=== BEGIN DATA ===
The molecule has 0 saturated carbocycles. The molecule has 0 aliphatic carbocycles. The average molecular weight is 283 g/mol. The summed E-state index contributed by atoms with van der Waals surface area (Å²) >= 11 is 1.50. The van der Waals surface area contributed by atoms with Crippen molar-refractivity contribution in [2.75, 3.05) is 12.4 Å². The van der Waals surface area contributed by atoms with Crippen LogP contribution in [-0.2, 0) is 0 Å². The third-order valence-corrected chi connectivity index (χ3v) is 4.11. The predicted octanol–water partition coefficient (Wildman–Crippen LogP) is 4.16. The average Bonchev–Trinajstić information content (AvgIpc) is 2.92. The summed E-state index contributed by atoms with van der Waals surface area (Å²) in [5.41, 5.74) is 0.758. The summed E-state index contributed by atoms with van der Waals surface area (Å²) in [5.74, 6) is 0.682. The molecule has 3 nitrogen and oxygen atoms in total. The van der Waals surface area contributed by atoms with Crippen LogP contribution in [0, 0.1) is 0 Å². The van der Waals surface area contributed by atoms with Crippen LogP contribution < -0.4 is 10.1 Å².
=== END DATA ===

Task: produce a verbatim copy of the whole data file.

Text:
The molecule has 0 saturated carbocycles. The molecule has 0 aliphatic carbocycles. The average molecular weight is 283 g/mol. The summed E-state index contributed by atoms with van der Waals surface area (Å²) >= 11 is 1.50. The van der Waals surface area contributed by atoms with Crippen molar-refractivity contribution in [2.75, 3.05) is 12.4 Å². The van der Waals surface area contributed by atoms with Crippen LogP contribution in [-0.2, 0) is 0 Å². The third-order valence-corrected chi connectivity index (χ3v) is 4.11. The predicted octanol–water partition coefficient (Wildman–Crippen LogP) is 4.16. The average Bonchev–Trinajstić information content (AvgIpc) is 2.92. The summed E-state index contributed by atoms with van der Waals surface area (Å²) in [5.41, 5.74) is 0.758. The summed E-state index contributed by atoms with van der Waals surface area (Å²) in [5.74, 6) is 0.682. The molecule has 3 nitrogen and oxygen atoms in total. The van der Waals surface area contributed by atoms with Crippen LogP contribution in [0, 0.1) is 0 Å². The van der Waals surface area contributed by atoms with Crippen LogP contribution < -0.4 is 10.1 Å².